playlist

Amazing reveals

Join us in looking back at some of the most awe-inspiring things ever seen on the TED stage.

  1. 8:38
    Edith Widder How we found the giant squid

    Humankind has been looking for the giant squid (Architeuthis) since we first started taking pictures underwater. But the elusive deep-sea predator could never be caught on film. Oceanographer and inventor Edith Widder shares the key insight — and the teamwork — that helped to capture the squid on film for the first time.

  2. 15:49
    Kenneth Lacovara Hunting for dinosaurs showed me our place in the universe

    What happens when you discover a dinosaur? Paleontologist Kenneth Lacovara details his unearthing of Dreadnoughtus — a 77-million-year-old sauropod that was as tall as a two-story house and as heavy as a jumbo jet — and considers how amazingly improbable it is that a tiny mammal living in the cracks of the dinosaur world could evolve into a sentient being capable of understanding these magnificent creatures. Join him in a celebration of the Earth's geological history and contemplate our place in deep time.

  3. 5:20
    Sarah Parcak Archaeology from space

    In this short talk, TED Fellow Sarah Parcak introduces the field of "space archaeology" — using satellite images to search for clues to the lost sites of past civilizations.

  4. 11:35
    Raffaello D'Andrea Meet the dazzling flying machines of the future

    When you hear the word "drone," you probably think of something either very useful or very scary. But could they have aesthetic value? Autonomous systems expert Raffaello D'Andrea develops flying machines, and his latest projects are pushing the boundaries of autonomous flight — from a flying wing that can hover and recover from disturbance to an eight-propeller craft that's ambivalent to orientation ... to a swarm of tiny coordinated micro-quadcopters. Prepare to be dazzled by a dreamy, swirling array of flying machines as they dance like fireflies above the TED stage.

  5. 15:49
    Andrés Ruzo The boiling river of the Amazon

    When Andrés Ruzo was a young boy in Peru, his grandfather told him a story with an odd detail: There is a river, deep in the Amazon, which boils as if a fire burns below it. Twelve years later, after training as a geoscientist, he set out on a journey deep into the jungle of South America in search of this boiling river. At a time when everything seems mapped and measured, join Ruzo as he explores a river that forces us to question the line between known and unknown ... and reminds us that there are great wonders yet to be discovered.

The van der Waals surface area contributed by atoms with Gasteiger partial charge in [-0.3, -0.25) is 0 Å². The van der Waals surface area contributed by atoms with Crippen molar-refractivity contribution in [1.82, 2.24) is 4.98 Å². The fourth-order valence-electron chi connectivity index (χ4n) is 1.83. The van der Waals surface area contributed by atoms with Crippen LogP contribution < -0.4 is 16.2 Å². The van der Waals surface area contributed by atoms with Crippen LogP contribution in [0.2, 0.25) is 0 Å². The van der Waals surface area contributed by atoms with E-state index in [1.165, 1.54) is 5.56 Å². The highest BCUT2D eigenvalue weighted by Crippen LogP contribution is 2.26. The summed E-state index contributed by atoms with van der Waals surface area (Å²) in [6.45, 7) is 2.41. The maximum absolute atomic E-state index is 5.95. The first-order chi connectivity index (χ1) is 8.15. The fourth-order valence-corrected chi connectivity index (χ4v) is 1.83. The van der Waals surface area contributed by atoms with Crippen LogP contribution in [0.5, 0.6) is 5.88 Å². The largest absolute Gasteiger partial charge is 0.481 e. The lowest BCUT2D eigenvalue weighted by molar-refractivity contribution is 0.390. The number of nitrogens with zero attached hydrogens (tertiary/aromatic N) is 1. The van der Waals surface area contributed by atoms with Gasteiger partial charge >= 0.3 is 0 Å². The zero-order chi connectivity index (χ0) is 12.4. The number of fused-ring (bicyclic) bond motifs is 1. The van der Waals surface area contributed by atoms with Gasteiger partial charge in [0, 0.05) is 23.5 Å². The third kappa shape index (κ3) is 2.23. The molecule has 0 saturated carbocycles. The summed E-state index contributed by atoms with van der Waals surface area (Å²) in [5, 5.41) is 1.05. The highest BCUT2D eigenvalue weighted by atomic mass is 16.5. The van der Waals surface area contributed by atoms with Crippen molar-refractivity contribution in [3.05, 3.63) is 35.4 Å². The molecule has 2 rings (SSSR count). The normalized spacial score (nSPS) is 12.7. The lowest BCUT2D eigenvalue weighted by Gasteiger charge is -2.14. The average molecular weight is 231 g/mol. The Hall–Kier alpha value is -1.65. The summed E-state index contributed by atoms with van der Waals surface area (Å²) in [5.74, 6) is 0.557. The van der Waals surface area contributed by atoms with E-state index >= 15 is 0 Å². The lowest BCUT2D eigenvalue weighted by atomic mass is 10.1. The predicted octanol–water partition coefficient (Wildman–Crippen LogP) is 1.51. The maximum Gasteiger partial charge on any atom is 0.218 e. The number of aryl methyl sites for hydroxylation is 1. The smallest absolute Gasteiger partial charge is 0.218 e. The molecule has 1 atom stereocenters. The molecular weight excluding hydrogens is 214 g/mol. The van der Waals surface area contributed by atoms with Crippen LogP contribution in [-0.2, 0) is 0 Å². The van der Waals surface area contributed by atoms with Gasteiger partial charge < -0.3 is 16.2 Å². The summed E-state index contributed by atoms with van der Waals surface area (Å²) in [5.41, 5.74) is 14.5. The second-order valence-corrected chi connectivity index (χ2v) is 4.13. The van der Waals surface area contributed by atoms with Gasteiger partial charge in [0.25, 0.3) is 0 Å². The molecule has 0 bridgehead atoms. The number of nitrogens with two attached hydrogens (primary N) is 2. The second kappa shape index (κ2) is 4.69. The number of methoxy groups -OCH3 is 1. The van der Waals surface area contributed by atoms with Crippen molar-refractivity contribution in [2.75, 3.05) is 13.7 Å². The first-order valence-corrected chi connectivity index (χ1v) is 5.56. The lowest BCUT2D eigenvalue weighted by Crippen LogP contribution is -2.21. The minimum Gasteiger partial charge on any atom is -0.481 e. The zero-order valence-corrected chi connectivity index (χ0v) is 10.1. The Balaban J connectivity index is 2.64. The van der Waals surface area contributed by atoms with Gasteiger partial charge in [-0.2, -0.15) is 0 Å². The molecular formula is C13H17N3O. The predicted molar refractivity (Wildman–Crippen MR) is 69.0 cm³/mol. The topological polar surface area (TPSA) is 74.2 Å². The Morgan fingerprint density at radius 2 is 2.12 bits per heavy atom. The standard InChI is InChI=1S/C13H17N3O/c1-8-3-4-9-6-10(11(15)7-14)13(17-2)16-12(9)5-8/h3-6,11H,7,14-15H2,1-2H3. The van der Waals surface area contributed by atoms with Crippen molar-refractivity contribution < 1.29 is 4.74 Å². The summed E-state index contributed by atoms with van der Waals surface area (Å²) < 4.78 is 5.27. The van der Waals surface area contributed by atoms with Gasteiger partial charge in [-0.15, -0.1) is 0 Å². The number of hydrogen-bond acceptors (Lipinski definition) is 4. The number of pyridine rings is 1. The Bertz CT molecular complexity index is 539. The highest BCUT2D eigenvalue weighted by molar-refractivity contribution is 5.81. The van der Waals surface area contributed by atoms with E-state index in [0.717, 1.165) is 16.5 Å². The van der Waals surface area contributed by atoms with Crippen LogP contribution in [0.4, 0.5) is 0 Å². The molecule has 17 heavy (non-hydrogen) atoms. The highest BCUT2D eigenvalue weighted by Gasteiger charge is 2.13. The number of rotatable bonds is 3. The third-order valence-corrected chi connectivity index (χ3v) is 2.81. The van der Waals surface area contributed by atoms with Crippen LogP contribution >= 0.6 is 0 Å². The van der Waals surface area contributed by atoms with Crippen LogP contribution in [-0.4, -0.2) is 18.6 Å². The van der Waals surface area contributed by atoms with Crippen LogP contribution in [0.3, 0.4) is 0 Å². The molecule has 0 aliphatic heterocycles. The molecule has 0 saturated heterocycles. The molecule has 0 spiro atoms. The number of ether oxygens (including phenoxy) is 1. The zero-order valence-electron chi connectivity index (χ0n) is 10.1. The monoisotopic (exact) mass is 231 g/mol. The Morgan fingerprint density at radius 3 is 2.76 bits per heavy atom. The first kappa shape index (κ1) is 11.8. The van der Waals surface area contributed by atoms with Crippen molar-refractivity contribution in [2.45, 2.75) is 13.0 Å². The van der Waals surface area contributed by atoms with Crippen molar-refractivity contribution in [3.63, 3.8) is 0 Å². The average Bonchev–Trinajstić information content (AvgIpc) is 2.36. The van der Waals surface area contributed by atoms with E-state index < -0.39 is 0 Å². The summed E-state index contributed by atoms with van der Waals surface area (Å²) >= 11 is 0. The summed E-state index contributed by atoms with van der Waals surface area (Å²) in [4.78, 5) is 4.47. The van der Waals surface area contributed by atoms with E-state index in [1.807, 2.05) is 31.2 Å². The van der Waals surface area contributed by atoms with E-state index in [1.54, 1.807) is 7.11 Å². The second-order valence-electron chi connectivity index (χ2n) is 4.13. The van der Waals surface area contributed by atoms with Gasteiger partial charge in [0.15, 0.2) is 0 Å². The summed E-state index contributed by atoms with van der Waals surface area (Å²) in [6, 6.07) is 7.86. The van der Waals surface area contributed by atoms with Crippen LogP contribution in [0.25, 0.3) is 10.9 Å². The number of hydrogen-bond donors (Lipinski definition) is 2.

6. 18:19
    Jill Bolte Taylor My stroke of insight

    Jill Bolte Taylor got a research opportunity few brain scientists would wish for: She had a massive stroke, and watched as her brain functions — motion, speech, self-awareness — shut down one by one. An astonishing story.

  7. 16:48
    The LXD In the Internet age, dance evolves ...

    The LXD (the Legion of Extraordinary Dancers) electrify the TED2010 stage with an emerging global street-dance culture, revved up by the Internet. In a preview of Jon Chu's upcoming Web series, this astonishing troupe show off their superpowers.

  8. 35:02
    Edward Snowden Here's how we take back the Internet

    Appearing by telepresence robot, Edward Snowden speaks at TED2014 about surveillance and Internet freedom. The right to data privacy, he suggests, is not a partisan issue, but requires a fundamental rethink of the role of the internet in our lives — and the laws that protect it. "Your rights matter," he says, "because you never know when you're going to need them." Chris Anderson interviews, with special guest Tim Berners-Lee.

  9. 5:27
    David Gallo Underwater astonishments

    David Gallo shows jaw-dropping footage of amazing sea creatures, including a color-shifting cuttlefish, a perfectly camouflaged octopus, and a Times Square's worth of neon light displays from fish who live in the blackest depths of the ocean. This short talk celebrates the pioneering work of ocean explorers like Edith Widder and Roger Hanlon.

  10. 3:26
    Camille Seaman Photos from a storm chaser

    Photographer Camille Seaman has been chasing storms for 5 years. In this talk she shows stunning, surreal photos of the heavens in tumult.